28,266 posts, read 26,247,479 times
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Originally Posted by drive carephilly View Post
I got it. My point was that transit ridership is a lot more than just "who is going to work".
I don't think that fact escapes most people. It's the same way most people understand that CBD employment numbers do not reflect the daily total of people that enter a CBD on any given workday. However, those numbers are useful for comparing cities to one another.

The real question is what percentage of total travel in the United States does transit account for. The answer is "not much." According to the APTA, there were approximately 10.3 billion unlinked passenger trips in the U.S. in 2013, which still accounts for a very small percentage of travel in general (and that number is obviously higher than the actual number of transit "trips" since someone taking two buses to get to a destination is not going to count each leg as a separate "trip").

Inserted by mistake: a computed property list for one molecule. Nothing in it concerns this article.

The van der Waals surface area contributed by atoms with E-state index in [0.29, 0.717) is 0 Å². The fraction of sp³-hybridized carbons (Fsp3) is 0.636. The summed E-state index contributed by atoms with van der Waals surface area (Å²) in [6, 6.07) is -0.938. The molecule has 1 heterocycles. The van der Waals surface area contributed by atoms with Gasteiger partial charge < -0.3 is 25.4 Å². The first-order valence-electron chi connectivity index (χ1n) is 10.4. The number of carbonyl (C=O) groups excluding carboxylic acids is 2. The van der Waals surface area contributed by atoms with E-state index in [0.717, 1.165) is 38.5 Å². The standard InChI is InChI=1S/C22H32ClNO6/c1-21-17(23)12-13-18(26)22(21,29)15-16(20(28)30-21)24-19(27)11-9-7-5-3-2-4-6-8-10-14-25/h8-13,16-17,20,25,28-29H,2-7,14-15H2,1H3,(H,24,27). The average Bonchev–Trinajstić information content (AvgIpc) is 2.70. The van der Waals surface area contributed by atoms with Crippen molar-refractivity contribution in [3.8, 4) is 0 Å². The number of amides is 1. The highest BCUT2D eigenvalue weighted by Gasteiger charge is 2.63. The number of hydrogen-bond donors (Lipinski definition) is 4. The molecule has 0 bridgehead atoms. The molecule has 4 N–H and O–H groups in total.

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Old 02-05-2015, 01:03 PM
 
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Originally Posted by BajanYankee View Post
I don't think that fact escapes most people . . .

The real question is what percentage of total travel in the United States does transit account for. The answer is "not much."
I think it does escape a lot of people. Even transportation professionals. Because a lot of walking trips and even cycling trips are only really possible in a multi-modal environment. The mere presence of transit engenders walking trips.

According to the NHTS walking, cycling, and transit account for around 20% of all trips. Given the lack of infrastructure and the overall lack of investment in those modes over the last 60+ years a number that high is actually surprising.